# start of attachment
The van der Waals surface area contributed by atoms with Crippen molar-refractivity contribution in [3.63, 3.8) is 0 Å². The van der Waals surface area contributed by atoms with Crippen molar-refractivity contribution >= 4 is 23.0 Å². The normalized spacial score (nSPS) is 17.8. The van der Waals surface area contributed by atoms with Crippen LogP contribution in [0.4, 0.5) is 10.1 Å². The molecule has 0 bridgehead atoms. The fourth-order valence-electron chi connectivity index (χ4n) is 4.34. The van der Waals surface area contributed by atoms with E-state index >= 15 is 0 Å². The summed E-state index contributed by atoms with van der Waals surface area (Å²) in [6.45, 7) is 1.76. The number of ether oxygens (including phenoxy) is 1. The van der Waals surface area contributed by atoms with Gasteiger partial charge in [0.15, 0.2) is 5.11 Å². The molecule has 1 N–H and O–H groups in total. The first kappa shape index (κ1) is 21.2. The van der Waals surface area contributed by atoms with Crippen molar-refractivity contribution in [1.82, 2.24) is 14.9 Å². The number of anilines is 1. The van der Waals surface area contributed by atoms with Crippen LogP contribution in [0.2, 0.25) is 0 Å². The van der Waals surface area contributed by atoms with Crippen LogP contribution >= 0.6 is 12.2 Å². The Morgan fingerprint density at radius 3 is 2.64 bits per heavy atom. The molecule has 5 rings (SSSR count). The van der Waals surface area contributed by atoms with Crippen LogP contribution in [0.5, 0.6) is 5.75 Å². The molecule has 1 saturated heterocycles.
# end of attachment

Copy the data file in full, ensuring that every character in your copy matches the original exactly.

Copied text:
The van der Waals surface area contributed by atoms with Crippen molar-refractivity contribution in [3.63, 3.8) is 0 Å². The van der Waals surface area contributed by atoms with Crippen molar-refractivity contribution >= 4 is 23.0 Å². The normalized spacial score (nSPS) is 17.8. The van der Waals surface area contributed by atoms with Crippen LogP contribution in [0.4, 0.5) is 10.1 Å². The molecule has 0 bridgehead atoms. The fourth-order valence-electron chi connectivity index (χ4n) is 4.34. The van der Waals surface area contributed by atoms with E-state index >= 15 is 0 Å². The summed E-state index contributed by atoms with van der Waals surface area (Å²) in [6.45, 7) is 1.76. The number of ether oxygens (including phenoxy) is 1. The van der Waals surface area contributed by atoms with Gasteiger partial charge in [0.15, 0.2) is 5.11 Å². The molecule has 1 N–H and O–H groups in total. The first kappa shape index (κ1) is 21.2. The van der Waals surface area contributed by atoms with Crippen molar-refractivity contribution in [1.82, 2.24) is 14.9 Å². The number of anilines is 1. The van der Waals surface area contributed by atoms with Crippen LogP contribution in [0.2, 0.25) is 0 Å². The van der Waals surface area contributed by atoms with Crippen LogP contribution >= 0.6 is 12.2 Å². The Morgan fingerprint density at radius 3 is 2.64 bits per heavy atom. The molecule has 5 rings (SSSR count). The van der Waals surface area contributed by atoms with Crippen LogP contribution in [0.5, 0.6) is 5.75 Å². The molecule has 1 saturated heterocycles.